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Virtual Science Fair

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DIY Robot Hand

Have science fun as a family! Complete activities with parental supervision.

  • Thick paper or thin cardboard (cereal, cracker or tissue boxes work well)
  • Yarn or thick string
  • 5 large beads (ex: plastic pony beads)
  • 2 straws
  • Scissors
  • Tape
  • Pencil

1. Trace a hand onto cardboard and cut it out.

2. Cut straws into 1-inch pieces (or 1/2 inch if you have a small hand!).

3. Using the tape, attach the straw pieces to the hand (see top image).

4. Crease the cardboard in between the straws – these will simulate your joints (see red lines on top image).

5. Cut five 12-inch pieces of yarn and tie a bead to the end of each.

6. Thread each piece of yarn through the straw pieces, starting with the fingertips and ending at the palm of your hand. Each finger should be controlled by one string.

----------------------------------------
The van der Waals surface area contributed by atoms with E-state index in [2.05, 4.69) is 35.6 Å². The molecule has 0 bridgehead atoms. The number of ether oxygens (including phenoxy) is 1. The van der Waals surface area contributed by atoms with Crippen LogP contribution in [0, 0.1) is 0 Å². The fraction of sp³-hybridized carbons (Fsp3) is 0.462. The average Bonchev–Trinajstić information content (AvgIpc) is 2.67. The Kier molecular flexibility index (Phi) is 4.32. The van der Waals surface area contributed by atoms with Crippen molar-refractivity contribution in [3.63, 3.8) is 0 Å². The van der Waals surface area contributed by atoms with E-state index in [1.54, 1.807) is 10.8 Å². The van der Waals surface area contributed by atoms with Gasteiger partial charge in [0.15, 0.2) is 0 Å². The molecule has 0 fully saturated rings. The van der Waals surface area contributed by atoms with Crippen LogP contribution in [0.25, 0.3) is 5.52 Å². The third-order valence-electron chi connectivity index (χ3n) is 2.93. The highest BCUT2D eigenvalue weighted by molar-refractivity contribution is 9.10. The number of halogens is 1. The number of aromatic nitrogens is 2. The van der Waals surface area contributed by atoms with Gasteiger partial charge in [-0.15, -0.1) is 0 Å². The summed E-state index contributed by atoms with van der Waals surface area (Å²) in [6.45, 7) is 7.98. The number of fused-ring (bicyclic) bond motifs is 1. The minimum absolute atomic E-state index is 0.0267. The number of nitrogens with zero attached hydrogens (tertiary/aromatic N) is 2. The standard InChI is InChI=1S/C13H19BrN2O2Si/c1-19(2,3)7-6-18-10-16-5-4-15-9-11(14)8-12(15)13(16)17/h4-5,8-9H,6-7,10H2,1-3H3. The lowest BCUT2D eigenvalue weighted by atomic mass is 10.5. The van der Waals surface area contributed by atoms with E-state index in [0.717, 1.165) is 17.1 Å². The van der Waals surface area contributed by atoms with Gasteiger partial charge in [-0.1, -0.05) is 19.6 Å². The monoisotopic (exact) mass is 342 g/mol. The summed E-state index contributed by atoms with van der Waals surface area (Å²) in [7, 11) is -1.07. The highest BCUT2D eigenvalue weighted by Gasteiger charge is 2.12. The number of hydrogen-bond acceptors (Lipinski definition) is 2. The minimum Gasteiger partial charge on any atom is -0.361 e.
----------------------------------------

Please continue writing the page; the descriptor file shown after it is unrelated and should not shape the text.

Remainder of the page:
7. Use the strings together or independently to control the movement of each of the fingers. Congrats on your new robot hand!

8. Be sure to take a picture to share in the Facebook comments on the Buffalo Museum of Science or Tifft Nature Preserve pages!

What’s it all about?

What makes us move? How do we skip, swim, shrug, scoot, or stretch? There are a lot of different actions at work inside of our bodies all the time.

Did you know that not all of those movements are driven only by muscles? Our fingers are extraordinary in that they don’t have any muscles in them! They rely on a series of fine, tough fibers called tendons that link the bones of our fingers to the muscles in our arms.

The pull of the strings on your Robot Hand acts like the tendons in our hand that pull our bones as a result of the arm muscles being flexed. When we let go of the string the fingers go flat again, as if the tendon was releasing.

Try It!

Can you see the tendons in your hands? Try making your hand look like the photo to the right. Are those bones or tendons you can see? How do you know?

Grab your right forearm with your left hand. Make a fist, stretch your hand flat, wiggle your fingers- what do you feel? Why?

Where else might you have tendons? Do all tendons do the same thing?

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